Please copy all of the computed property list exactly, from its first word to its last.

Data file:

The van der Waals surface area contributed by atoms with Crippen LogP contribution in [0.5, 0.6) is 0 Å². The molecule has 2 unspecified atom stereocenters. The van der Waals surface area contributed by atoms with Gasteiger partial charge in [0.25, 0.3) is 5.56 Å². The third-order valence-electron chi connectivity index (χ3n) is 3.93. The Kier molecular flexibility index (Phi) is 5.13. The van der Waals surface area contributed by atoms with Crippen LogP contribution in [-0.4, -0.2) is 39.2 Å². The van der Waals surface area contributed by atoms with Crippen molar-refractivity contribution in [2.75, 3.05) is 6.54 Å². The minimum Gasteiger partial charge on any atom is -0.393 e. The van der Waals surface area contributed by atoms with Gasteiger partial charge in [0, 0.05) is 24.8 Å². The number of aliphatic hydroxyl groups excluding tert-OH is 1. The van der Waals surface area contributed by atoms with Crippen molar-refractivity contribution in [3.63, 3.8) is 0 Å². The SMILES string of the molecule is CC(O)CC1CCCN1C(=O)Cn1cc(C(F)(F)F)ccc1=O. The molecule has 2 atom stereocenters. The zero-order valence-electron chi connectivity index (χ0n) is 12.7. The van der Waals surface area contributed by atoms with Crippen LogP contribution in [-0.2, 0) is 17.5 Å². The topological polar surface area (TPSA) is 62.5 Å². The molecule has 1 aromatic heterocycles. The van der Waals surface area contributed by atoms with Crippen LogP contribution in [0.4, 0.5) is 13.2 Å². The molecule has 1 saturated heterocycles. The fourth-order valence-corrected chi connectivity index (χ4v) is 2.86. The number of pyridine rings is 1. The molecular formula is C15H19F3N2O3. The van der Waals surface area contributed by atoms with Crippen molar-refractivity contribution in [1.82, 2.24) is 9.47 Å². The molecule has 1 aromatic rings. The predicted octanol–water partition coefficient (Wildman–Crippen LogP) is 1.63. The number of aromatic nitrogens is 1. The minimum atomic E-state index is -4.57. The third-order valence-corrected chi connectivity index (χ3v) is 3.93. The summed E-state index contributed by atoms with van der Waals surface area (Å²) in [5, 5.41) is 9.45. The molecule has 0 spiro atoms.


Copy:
The van der Waals surface area contributed by atoms with Crippen LogP contribution in [0.5, 0.6) is 0 Å². The molecule has 2 unspecified atom stereocenters. The van der Waals surface area contributed by atoms with Gasteiger partial charge in [0.25, 0.3) is 5.56 Å². The third-order valence-electron chi connectivity index (χ3n) is 3.93. The Kier molecular flexibility index (Phi) is 5.13. The van der Waals surface area contributed by atoms with Crippen LogP contribution in [-0.4, -0.2) is 39.2 Å². The van der Waals surface area contributed by atoms with Crippen molar-refractivity contribution in [2.75, 3.05) is 6.54 Å². The minimum Gasteiger partial charge on any atom is -0.393 e. The van der Waals surface area contributed by atoms with Gasteiger partial charge in [0, 0.05) is 24.8 Å². The number of aliphatic hydroxyl groups excluding tert-OH is 1. The van der Waals surface area contributed by atoms with Crippen molar-refractivity contribution in [3.63, 3.8) is 0 Å². The SMILES string of the molecule is CC(O)CC1CCCN1C(=O)Cn1cc(C(F)(F)F)ccc1=O. The molecule has 2 atom stereocenters. The zero-order valence-electron chi connectivity index (χ0n) is 12.7. The van der Waals surface area contributed by atoms with Crippen LogP contribution in [-0.2, 0) is 17.5 Å². The topological polar surface area (TPSA) is 62.5 Å². The molecule has 1 aromatic heterocycles. The van der Waals surface area contributed by atoms with Crippen LogP contribution in [0.4, 0.5) is 13.2 Å². The molecule has 1 saturated heterocycles. The fourth-order valence-corrected chi connectivity index (χ4v) is 2.86. The number of pyridine rings is 1. The molecular formula is C15H19F3N2O3. The van der Waals surface area contributed by atoms with Crippen molar-refractivity contribution in [1.82, 2.24) is 9.47 Å². The molecule has 1 aromatic rings. The predicted octanol–water partition coefficient (Wildman–Crippen LogP) is 1.63. The number of aromatic nitrogens is 1. The minimum atomic E-state index is -4.57. The third-order valence-corrected chi connectivity index (χ3v) is 3.93. The summed E-state index contributed by atoms with van der Waals surface area (Å²) in [5, 5.41) is 9.45. The molecule has 0 spiro atoms.